Italy's Pay TV Sector After Berlusconi? Expect Big Changes

Big changes could be in store as Silvio Berlusconi's influence wanes
Big changes could be in store as Silvio Berlusconi's influence wanes
 Johannes Eisele/AFP/Getty Images

ROME – With the political influence of billionaire media tycoon Silvio Berlusconi on the wane, one leading research group predicts a shakeup of the country's pay TV sector, including a possible entry by former state telephone monopoly Telecom Italia.

In a research note, Bernstein Research said Tuesday that Berlusconi's eroding influence would open up the possibility of a restructuring of the pay TV sector with Telecom Italia either entering on its own, or through a merger with 21st Century Fox subsidiary Sky-Italia.

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Sky-Italia dominates Italy's pay TV sector, which is growing much faster than the free-to-air sector controlled by Berlusconi's Mediaset, state broadcaster RAI, and La7, the former Telecom Italia Media unit now controlled by businessman Urbano Cairo.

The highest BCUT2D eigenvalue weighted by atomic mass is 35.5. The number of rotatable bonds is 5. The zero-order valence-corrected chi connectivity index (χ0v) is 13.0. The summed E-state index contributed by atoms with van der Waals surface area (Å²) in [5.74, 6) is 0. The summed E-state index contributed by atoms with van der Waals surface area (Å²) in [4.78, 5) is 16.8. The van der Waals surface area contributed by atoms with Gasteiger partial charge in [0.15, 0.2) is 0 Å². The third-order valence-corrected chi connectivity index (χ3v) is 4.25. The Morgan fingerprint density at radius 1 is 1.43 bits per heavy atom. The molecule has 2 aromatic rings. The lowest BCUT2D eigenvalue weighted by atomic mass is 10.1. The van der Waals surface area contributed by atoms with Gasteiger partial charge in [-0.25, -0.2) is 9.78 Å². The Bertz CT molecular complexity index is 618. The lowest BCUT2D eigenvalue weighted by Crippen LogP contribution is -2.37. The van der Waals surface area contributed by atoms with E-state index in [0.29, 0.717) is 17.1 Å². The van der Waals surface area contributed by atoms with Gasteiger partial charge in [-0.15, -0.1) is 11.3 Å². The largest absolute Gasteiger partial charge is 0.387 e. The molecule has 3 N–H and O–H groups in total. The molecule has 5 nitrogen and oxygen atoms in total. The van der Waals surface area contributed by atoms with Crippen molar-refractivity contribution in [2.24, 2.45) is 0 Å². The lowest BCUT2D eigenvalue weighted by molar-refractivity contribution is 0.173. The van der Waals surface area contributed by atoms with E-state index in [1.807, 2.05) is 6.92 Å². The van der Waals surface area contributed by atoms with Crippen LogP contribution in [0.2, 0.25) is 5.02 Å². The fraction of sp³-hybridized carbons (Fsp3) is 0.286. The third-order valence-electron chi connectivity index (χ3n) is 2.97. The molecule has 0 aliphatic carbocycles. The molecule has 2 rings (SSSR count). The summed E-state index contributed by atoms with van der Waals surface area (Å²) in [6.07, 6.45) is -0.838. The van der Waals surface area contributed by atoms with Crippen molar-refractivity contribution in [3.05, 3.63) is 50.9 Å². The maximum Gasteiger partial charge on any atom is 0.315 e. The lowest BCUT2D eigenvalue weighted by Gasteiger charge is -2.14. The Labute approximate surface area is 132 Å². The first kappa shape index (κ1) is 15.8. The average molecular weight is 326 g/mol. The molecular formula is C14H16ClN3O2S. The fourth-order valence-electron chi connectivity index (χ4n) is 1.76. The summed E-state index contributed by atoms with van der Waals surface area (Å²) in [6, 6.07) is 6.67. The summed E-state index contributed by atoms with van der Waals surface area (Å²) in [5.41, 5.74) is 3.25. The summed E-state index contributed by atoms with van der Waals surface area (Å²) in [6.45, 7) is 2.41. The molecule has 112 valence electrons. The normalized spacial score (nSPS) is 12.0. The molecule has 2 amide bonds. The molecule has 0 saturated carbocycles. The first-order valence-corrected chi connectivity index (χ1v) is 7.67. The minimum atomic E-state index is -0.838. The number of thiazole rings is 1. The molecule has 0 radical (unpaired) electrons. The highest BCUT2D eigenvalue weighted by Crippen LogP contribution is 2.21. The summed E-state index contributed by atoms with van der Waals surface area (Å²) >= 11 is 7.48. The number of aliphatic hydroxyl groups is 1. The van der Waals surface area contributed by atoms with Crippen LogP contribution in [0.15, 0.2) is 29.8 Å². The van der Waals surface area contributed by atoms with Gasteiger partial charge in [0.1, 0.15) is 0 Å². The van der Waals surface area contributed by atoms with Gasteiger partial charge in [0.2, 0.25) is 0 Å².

Berlusconi has entered the pay TV sector with Mediaset Premium, but that subsidiary remains a niche player.

While the developments described in the note would indeed represent a dramatic shake-up of the sector, they seem unlikely at first glance: Telecom Italia sold La7 to pay down debt and concentrate on its core telephony business, and Sky-Italia has steadfastly avoided merger talks (the company even declined to bid on La7, an acquisition that would have given it a foothold in the free-to-air television market).

But Bernstein Research's note is based in part on problems with Telecom Italia's current financial and market positioning situation -- Telecom Italia's "status quo is unsustainable," the research note said -- while the potential threat of an aggressive new competitor for Sky-Italia represent a risk that could force it into merger talks.

It is worth noting that Sky-Italia was formed a decade ago by the merger of two troubled rivals: Telepiu and Stream.

Berlusconi's political muscle is diminishing thanks to a decision from Italy's Supreme Court to uphold a lower court's conviction on charges of tax evasion and false accounting. The 76-year-old faces a year of house arrest, and parliament is debating whether to strip him of his Senate seat.

While the Bernstein Research scenario is far from likely, it does illustrate the magnitude of the changes that could be in store when Berlusconi is gone from the scene.

Twitter: @EricJLyman

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